The result of the simpler platforming sections that take place directly on the pages of the diary is different, since, even if they do not offer too much originality in the jump mechanics or particularly memorable interactions with the "platform-words", Shows, in the use of watercolors and drawings, the side of a creative undergrowth, at the Concept level, which is difficult to ignore: the way in which some subjects or colors will fill the diary and your screen is really pleasing to the heart. and eyes, a worthy complement to music that, while not defining itself as memorable, does its job well, supporting the emotional weight of what the player reads and faces from time to time.
As mentioned above, we do not want to spoil the narrative plot of Lost Words too much, but just know that it is the story of a cut off by death, that "End" with a capital F from which many of us run away, with thoughts, with attitudes or even just with the desire to give the world and affections a legacy to treasure.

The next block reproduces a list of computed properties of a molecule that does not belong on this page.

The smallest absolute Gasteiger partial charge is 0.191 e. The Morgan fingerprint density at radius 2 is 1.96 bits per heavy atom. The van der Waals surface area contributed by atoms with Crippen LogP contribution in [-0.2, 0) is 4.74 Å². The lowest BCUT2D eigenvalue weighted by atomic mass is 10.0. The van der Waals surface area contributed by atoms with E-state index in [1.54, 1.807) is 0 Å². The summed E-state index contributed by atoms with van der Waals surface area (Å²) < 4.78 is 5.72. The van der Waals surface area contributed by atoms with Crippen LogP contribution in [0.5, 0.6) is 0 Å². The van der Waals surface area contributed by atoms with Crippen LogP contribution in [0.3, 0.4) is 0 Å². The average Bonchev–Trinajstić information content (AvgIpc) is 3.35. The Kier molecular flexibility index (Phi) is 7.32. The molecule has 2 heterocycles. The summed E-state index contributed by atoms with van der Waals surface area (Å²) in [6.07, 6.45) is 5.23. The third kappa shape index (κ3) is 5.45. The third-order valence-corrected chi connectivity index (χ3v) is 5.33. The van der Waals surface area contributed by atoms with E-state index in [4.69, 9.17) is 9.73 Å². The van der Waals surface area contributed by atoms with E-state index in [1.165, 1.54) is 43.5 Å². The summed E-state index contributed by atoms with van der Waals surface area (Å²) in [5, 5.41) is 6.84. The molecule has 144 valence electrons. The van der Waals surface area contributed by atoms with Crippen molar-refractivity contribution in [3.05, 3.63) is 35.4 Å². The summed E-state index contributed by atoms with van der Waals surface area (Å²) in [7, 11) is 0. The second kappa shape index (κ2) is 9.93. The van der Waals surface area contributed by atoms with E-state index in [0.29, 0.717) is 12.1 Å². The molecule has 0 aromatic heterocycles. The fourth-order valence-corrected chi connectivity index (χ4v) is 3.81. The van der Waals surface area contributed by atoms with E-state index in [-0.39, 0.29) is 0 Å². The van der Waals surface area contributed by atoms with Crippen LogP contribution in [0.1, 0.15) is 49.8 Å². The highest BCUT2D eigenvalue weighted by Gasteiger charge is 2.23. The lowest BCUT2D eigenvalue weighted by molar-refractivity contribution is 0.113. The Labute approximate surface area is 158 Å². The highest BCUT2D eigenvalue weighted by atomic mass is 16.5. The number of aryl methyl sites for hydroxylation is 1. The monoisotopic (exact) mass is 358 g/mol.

For the human mind the word "End" is never easy to understand and accept, we would often like that evening, that holiday, that moment of happiness never end, and the thing is enormously amplified in the sounding board of Life in general, when that "End" indicates a mourning, a farewell to which we are obliged but which it always seems too far ahead of what we would like, a clean cut of the emotional creepers that bind us to the people who fill our lives and that when cut seem to backfire, scratching us and not making us breathe.